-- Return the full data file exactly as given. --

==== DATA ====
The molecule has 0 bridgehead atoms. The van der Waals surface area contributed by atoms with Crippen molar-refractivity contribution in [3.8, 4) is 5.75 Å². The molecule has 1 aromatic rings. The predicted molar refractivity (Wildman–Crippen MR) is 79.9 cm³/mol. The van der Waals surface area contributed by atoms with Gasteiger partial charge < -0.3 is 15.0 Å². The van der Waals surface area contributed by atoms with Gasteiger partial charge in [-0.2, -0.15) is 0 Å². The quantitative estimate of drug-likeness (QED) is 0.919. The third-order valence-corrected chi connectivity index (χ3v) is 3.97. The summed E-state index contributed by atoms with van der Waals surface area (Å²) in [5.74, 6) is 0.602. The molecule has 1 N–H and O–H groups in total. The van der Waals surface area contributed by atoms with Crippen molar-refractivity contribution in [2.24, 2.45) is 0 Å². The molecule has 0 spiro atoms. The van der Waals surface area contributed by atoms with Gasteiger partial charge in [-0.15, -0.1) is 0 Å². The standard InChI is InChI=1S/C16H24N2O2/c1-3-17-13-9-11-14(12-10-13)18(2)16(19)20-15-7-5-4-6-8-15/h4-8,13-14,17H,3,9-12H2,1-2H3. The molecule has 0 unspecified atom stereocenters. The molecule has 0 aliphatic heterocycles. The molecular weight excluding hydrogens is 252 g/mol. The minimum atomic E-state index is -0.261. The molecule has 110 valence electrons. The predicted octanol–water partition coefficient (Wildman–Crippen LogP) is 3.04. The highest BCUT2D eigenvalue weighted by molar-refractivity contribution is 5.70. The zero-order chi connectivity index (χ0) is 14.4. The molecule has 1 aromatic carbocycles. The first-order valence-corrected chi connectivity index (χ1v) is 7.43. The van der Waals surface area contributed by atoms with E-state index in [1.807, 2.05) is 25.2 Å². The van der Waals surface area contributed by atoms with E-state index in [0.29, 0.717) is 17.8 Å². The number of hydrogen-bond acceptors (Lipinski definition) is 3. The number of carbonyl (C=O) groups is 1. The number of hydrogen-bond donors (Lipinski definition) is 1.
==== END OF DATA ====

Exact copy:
The molecule has 0 bridgehead atoms. The van der Waals surface area contributed by atoms with Crippen molar-refractivity contribution in [3.8, 4) is 5.75 Å². The molecule has 1 aromatic rings. The predicted molar refractivity (Wildman–Crippen MR) is 79.9 cm³/mol. The van der Waals surface area contributed by atoms with Gasteiger partial charge < -0.3 is 15.0 Å². The van der Waals surface area contributed by atoms with Gasteiger partial charge in [-0.2, -0.15) is 0 Å². The quantitative estimate of drug-likeness (QED) is 0.919. The third-order valence-corrected chi connectivity index (χ3v) is 3.97. The summed E-state index contributed by atoms with van der Waals surface area (Å²) in [5.74, 6) is 0.602. The molecule has 1 N–H and O–H groups in total. The van der Waals surface area contributed by atoms with Crippen molar-refractivity contribution in [2.24, 2.45) is 0 Å². The molecule has 0 spiro atoms. The van der Waals surface area contributed by atoms with Gasteiger partial charge in [-0.15, -0.1) is 0 Å². The standard InChI is InChI=1S/C16H24N2O2/c1-3-17-13-9-11-14(12-10-13)18(2)16(19)20-15-7-5-4-6-8-15/h4-8,13-14,17H,3,9-12H2,1-2H3. The molecule has 0 unspecified atom stereocenters. The molecule has 0 aliphatic heterocycles. The molecular weight excluding hydrogens is 252 g/mol. The minimum atomic E-state index is -0.261. The molecule has 110 valence electrons. The predicted octanol–water partition coefficient (Wildman–Crippen LogP) is 3.04. The highest BCUT2D eigenvalue weighted by molar-refractivity contribution is 5.70. The zero-order chi connectivity index (χ0) is 14.4. The molecule has 1 aromatic carbocycles. The first-order valence-corrected chi connectivity index (χ1v) is 7.43. The van der Waals surface area contributed by atoms with E-state index in [1.807, 2.05) is 25.2 Å². The van der Waals surface area contributed by atoms with E-state index in [0.29, 0.717) is 17.8 Å². The number of hydrogen-bond acceptors (Lipinski definition) is 3. The number of carbonyl (C=O) groups is 1. The number of hydrogen-bond donors (Lipinski definition) is 1.